Rah! Rah! Raul!
Madam Mumbai Mayor can take a bow for giving the media industry (not to mention various environmental groups) a fillip by taking on the freeloading culture and sense of entitlement of our politicians and ordering all parties to pay for their abuse of our great outdoors – with their political posters, posturing and popateering.
Outdoor is the spot market mother lode of political advertising – it is heavily community centric and localized, immediate and visually disruptive, and the zero (media buying) cost means that it is used for things as trivial as broadcasting birthday greetings, annual picnic announcements, Pappu, the politician’s son’s pass marks and various other self-congratulatory messages, all of which serve to keep the said parties and their roundup of goon-alike leaders in public memory. Recency theory zindabad!
While several media contacts I have asked have reeled at the challenge of quantifying this section of the informal outdoor market which might be regularized, they pointed out the obvious roadblocks to implementation –
chief among which is the partisanship present in the political leanings of the BMC. However, I would argue that the opportunity is too large for the BMC/MCGM to ignore and, given its laudable drive against haphazard (but thus far legal) hoardings in the city, there is a tide to be seized. Here, in classic WTT style, are a few funny numbers, which might help put this potential bonanza for the public exchequer into perspective.
Barring access to the financial books of our very profitable political parties, let’s use a commensurate and recent parallel example – the Great Ganesh Chaturthi Brand Bonanza:
During this frenzied September festival, the city pours out into the streets, in a celebration that, if you haven’t seen it, can be likened with Carnival in Brazil (except that ours is spread over 10 days…or is it 12? 13? It seems to get longer each year). There are pandals (or stages) where each locality hosts their Ganesh idol for a fixed number of days, and which are visited by thousands of devotees from the area. The pandals are prominently placed, often squarely in the middle of the road, so visibility to any passerby is guaranteed.
Each area is ablaze in a sea of (always inelegant) branding. The market for these hoardings is informal, and the BMC/MCGM claims that it does not extract rents from signage placed within 100m of a pandal, but here are some figures I gleaned from a large local client:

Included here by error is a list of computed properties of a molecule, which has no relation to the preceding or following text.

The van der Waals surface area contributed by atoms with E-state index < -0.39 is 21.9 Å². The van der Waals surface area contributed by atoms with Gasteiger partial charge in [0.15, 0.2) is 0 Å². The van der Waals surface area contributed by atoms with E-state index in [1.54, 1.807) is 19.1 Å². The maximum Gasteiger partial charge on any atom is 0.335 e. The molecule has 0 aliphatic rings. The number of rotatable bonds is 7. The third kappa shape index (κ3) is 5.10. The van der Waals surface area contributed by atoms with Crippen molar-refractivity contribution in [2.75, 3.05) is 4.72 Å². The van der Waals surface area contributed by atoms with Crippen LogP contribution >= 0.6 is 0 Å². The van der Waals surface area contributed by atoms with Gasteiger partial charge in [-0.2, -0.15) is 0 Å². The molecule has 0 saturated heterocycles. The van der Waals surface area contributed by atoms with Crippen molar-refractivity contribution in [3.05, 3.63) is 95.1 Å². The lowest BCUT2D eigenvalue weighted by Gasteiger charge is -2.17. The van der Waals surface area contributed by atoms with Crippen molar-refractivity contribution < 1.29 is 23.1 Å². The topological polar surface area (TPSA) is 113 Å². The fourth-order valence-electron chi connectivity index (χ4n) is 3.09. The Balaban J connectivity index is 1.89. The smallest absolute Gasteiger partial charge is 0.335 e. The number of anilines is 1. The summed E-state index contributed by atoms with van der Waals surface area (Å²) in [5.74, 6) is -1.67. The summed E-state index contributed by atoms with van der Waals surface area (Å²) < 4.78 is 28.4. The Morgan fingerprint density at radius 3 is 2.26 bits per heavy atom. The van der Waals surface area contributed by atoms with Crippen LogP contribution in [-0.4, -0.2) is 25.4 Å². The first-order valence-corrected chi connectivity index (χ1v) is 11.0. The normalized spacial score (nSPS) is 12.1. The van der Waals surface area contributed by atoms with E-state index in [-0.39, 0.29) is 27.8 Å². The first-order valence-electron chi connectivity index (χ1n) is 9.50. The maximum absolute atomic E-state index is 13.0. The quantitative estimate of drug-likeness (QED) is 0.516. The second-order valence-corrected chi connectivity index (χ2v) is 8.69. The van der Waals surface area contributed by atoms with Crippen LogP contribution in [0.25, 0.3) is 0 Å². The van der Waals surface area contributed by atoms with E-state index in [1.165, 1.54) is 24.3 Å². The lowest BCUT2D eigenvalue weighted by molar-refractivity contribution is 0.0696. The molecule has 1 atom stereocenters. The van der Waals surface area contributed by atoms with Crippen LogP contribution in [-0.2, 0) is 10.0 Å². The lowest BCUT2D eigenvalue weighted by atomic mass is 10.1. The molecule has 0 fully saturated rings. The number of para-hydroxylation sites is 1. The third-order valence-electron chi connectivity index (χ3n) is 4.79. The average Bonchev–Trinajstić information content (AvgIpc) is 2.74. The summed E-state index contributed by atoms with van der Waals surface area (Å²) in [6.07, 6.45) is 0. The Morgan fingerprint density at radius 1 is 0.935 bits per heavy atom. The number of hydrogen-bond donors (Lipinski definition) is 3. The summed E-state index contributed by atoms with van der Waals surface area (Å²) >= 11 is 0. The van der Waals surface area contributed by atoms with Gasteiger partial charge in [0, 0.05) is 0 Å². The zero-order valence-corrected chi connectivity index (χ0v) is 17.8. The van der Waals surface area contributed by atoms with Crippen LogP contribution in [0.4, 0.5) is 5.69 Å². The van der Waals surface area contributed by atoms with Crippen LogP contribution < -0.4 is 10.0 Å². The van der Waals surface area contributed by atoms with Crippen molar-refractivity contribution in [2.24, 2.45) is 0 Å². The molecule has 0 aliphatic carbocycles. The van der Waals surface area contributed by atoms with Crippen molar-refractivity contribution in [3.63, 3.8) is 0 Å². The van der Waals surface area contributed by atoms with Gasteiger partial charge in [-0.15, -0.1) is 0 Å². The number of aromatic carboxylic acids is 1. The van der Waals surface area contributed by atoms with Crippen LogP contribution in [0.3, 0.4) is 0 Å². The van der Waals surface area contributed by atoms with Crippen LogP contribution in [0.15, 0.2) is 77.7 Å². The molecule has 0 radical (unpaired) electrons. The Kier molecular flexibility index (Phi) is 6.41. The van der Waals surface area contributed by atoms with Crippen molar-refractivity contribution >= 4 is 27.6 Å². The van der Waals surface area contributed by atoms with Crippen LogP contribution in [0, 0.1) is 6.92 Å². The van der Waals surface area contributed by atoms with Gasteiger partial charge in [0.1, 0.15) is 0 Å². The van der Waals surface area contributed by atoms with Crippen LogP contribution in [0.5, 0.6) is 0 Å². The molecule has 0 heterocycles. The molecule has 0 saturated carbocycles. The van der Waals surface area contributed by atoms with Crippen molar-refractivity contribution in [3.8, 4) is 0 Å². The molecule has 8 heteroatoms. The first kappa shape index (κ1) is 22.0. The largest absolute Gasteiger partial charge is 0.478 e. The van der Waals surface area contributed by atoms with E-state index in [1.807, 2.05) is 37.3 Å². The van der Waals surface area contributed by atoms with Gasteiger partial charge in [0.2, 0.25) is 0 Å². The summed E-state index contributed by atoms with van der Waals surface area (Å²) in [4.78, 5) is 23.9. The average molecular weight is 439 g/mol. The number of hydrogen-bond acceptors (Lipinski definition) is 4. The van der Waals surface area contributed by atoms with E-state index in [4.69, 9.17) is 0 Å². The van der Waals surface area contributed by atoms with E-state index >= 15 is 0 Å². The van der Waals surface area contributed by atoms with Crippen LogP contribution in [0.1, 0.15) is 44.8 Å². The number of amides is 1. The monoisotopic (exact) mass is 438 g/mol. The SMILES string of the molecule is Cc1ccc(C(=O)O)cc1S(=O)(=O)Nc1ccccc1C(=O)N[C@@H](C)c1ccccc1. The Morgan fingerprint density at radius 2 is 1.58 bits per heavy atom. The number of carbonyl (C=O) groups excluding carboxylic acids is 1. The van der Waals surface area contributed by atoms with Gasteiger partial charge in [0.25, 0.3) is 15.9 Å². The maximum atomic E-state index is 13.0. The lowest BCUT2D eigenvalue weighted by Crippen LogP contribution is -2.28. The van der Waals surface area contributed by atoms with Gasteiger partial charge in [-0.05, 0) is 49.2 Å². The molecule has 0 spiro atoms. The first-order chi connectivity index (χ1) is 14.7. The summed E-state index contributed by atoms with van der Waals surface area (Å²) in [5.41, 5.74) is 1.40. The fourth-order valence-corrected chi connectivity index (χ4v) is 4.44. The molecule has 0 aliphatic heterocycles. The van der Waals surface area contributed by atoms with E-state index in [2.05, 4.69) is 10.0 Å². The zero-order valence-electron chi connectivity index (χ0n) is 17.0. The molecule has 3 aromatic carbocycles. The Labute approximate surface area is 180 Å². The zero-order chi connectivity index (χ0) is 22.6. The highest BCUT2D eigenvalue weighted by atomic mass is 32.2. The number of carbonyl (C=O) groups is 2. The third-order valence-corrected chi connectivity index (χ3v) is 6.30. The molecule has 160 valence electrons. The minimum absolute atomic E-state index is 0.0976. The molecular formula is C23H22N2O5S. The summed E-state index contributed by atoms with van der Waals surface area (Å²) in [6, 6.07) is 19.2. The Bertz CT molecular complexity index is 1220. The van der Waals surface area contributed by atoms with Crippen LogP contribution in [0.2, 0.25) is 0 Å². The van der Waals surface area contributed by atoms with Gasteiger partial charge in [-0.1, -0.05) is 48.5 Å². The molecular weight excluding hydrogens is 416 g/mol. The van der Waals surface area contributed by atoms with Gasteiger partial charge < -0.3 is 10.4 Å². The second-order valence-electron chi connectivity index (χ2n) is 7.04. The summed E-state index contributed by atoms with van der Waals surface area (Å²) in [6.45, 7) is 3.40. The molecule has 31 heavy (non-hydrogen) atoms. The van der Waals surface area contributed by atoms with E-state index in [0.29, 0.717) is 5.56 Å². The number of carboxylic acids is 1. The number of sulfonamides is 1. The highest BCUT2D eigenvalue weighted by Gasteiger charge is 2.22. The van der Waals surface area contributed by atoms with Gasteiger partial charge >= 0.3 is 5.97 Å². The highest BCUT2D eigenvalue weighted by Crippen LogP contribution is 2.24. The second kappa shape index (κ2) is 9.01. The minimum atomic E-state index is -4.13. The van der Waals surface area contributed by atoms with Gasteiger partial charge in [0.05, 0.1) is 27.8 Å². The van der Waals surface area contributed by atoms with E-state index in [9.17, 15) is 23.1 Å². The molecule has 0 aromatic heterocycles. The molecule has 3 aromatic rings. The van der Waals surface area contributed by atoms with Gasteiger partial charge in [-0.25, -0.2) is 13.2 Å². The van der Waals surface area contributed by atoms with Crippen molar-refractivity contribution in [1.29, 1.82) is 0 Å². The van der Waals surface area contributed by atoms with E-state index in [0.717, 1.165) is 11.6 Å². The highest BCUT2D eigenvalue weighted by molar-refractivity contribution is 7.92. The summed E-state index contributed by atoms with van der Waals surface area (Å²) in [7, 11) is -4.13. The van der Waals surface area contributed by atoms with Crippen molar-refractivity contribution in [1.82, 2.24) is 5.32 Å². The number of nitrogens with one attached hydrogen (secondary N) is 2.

Each pandal has a makeshift gate, which is covered by printed flex material.
>The pandals range from 1000-3500 sq ft
You pay a builder or agent – who supposedly passes the commission to the pandal
>Commission is Rs 32 per sq ft for mounting and rental
Permission from the BMC costs around Rs 3000-5000 per pandal
>So, the rent, per pandal, for 10 days is approx Rs 1.5 lakh
Extrapolate this to 365 days, and you get potential rental revenue of Rs 54 lakh per pandal per year
An average, well-placed hoarding in the city rents for approx Rs 2 lakh a month or Rs 24 lakh for a year (discounts are expected) – so you’ve got to assume that the premium on the pandals won’t last through the year, but even at 50% of the rate it still amounts to a pretty penny. Multiply this with the entirety of the roadfront space in the city and you would have something far in excess of the fanciful 100 billion I’ve quoted. And political parties aren’t the only ones using the Ganesh Chathurti hoardings, so competitive bidding can be expected if the sites were market linked.
This figure also does not include ancillary costs of ‘creative’, production, printing, etc, all of which would flow to the industry, provide jobs, raise tax revenue, etc. In fact, just think of the windfall that would ensue if you regularized the entire sector that subsists to support political parties: advertising agencies, poster makers, graffiti painters, truck and autorickshaw owners (who ferry the rent-a-crowds), makers of dye-stuffs, banners, flags, giant-size cut-outs, stickers, badges, pamphlets, manufacturers of electronic voting machines, audio and video products, bamboo and scaffolding traders, chartered aircraft and helicopter companies, khadi cloth sellers, motor vehicle fuel filling stations, shamiana-pitchers and finally, general labour (crowd fillers (Rs 150 per head), muscle men (Rs 1000 each) and even psephologists (upto Rs 100,000 per positive TV appearance)).
Now, I’m not suggesting that the BMC plaster every square inch of our island with commercial display space, rather, you don’t have to be a heritage activist to augur that the financial burden will prove to be a disincentive for most of the current abusers.
We might even see the advent of the day when the rents force political parties to consider work that actually makes an impact.